It shows us the limits of knowledge and the fraudulence of self-sufficiency:
The second account of creation deepens this teaching by presenting the act of creation of the woman in the form of a surgical operation by which G-d extracts the one who will become Adam’s companion from what is most intimate to him. Henceforth, neither man nor woman will make up the whole of humanity, and neither one will know all that is human. This expresses a double finitude: I am not everything; I am not even all that is human; and I do not know all that is human: The other sex always remains partly unknowable to me. This double finitude implies that self-sufficiency
is impossible for a human being.
And yet (here's where he starts sounding reminiscent of Bl. John Paul II):
This limitation is not a privation but a gift that allows for the discovery of the love that springs from wonder in the face of difference.
Sexual difference provides for self-knowledge through knowledge of the other:
Through desire man discovers sexual difference at the heart of nature. “This is now bone of my bones, and flesh of my flesh.” Openness to this other leads to self-discovery as complementary difference: “She shall be called Woman, because she was taken out of Man.”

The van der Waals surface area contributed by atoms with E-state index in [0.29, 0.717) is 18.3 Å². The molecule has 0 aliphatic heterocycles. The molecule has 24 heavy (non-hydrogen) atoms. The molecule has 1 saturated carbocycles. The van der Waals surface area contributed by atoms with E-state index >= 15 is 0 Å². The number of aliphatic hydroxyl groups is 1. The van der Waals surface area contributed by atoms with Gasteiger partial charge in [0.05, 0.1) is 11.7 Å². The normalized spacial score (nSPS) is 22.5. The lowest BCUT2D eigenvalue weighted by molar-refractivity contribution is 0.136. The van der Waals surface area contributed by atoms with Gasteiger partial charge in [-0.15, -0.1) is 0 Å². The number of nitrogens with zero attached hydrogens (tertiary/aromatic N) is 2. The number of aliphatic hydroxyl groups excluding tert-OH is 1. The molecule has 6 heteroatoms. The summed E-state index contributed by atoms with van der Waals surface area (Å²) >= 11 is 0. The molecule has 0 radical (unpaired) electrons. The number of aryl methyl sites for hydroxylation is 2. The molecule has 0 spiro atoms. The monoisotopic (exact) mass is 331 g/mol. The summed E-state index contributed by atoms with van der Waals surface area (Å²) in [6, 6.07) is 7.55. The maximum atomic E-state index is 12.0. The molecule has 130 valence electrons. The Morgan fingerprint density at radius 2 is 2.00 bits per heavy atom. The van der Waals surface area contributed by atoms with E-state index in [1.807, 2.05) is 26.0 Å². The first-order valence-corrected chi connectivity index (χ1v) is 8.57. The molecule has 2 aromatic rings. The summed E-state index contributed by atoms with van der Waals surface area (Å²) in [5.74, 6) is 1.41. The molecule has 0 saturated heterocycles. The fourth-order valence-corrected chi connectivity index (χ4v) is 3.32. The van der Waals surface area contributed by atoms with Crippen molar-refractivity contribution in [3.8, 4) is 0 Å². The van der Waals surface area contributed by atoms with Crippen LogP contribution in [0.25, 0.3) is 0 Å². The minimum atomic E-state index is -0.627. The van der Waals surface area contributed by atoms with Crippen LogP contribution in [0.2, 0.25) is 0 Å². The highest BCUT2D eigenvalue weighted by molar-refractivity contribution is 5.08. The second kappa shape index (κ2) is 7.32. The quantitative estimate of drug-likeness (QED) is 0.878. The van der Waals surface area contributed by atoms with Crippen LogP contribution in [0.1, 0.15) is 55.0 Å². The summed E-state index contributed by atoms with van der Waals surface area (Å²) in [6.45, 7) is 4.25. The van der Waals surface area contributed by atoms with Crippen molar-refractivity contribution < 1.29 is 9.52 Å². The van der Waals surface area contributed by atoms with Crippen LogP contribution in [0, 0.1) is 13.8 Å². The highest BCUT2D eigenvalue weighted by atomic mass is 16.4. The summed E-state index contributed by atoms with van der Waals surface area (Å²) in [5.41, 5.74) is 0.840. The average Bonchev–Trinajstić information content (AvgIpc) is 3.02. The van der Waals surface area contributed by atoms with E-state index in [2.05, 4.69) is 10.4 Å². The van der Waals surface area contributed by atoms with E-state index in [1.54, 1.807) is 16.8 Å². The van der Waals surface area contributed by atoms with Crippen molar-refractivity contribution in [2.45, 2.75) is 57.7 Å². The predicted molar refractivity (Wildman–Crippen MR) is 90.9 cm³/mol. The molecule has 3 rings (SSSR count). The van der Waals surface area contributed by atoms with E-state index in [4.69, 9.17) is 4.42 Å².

From one flesh to the One God:
“Therefore shall a man leave his father and his mother, and shall cleave unto his wife: and they shall be one flesh.” In Hebrew, “one flesh” refers to “the One,” Ehad—the divine name par excellence, according to the Shema: “Hear, O Israel: the Lord is G-d, the Lord is one.”
It is in this union, which is at once carnal and spiritual, a union made possible by difference and by complementary sexual orientation, that man and woman reproduce, in the created order, the image of the One G-d.”
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Sexual complementarity, then, is something of which we all have direct, indisputable knowledge. Some reject the evidence of their own lived experience because of their prior ideological commitment to the abolition of masculine and feminine as givens. As Bernheim explains:
Since these theorists presume that sexual difference is the enduring cause of the submission of the woman to the man, equality necessarily implies the end of sexual difference.
But why should their unwillingness to accept the evidence place the burden of proof on those who do accept it? Why should proponents of the obvious be on the defensive?